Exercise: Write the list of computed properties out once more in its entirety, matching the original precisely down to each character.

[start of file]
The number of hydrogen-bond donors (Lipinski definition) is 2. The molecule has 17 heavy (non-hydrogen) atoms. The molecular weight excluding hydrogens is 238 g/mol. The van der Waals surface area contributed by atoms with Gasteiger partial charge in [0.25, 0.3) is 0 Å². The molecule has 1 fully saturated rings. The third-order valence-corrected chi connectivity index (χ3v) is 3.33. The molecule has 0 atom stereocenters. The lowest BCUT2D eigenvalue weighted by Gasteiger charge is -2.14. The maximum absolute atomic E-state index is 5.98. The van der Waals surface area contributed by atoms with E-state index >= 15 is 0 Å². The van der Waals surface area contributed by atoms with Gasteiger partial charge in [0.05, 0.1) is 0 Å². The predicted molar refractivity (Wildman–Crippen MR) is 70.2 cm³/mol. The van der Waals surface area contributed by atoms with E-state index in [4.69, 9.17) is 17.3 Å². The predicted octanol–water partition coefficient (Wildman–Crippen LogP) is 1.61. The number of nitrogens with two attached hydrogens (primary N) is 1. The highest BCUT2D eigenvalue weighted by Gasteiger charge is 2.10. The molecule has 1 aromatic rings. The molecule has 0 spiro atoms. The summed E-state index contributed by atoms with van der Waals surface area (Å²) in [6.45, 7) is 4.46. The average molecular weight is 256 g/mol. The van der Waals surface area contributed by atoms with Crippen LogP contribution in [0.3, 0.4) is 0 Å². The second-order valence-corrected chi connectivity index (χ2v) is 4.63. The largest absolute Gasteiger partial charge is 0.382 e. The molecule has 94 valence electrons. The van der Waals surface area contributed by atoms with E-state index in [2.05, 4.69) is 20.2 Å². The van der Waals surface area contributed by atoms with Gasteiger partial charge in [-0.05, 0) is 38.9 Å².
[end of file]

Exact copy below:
The number of hydrogen-bond donors (Lipinski definition) is 2. The molecule has 17 heavy (non-hydrogen) atoms. The molecular weight excluding hydrogens is 238 g/mol. The van der Waals surface area contributed by atoms with Gasteiger partial charge in [0.25, 0.3) is 0 Å². The molecule has 1 fully saturated rings. The third-order valence-corrected chi connectivity index (χ3v) is 3.33. The molecule has 0 atom stereocenters. The lowest BCUT2D eigenvalue weighted by Gasteiger charge is -2.14. The maximum absolute atomic E-state index is 5.98. The van der Waals surface area contributed by atoms with E-state index >= 15 is 0 Å². The van der Waals surface area contributed by atoms with Gasteiger partial charge in [0.05, 0.1) is 0 Å². The predicted molar refractivity (Wildman–Crippen MR) is 70.2 cm³/mol. The van der Waals surface area contributed by atoms with E-state index in [4.69, 9.17) is 17.3 Å². The predicted octanol–water partition coefficient (Wildman–Crippen LogP) is 1.61. The number of nitrogens with two attached hydrogens (primary N) is 1. The highest BCUT2D eigenvalue weighted by Gasteiger charge is 2.10. The molecule has 1 aromatic rings. The molecule has 0 spiro atoms. The summed E-state index contributed by atoms with van der Waals surface area (Å²) in [6.45, 7) is 4.46. The average molecular weight is 256 g/mol. The van der Waals surface area contributed by atoms with Crippen LogP contribution in [0.3, 0.4) is 0 Å². The second-order valence-corrected chi connectivity index (χ2v) is 4.63. The largest absolute Gasteiger partial charge is 0.382 e. The molecule has 94 valence electrons. The van der Waals surface area contributed by atoms with E-state index in [2.05, 4.69) is 20.2 Å². The van der Waals surface area contributed by atoms with Gasteiger partial charge in [-0.05, 0) is 38.9 Å².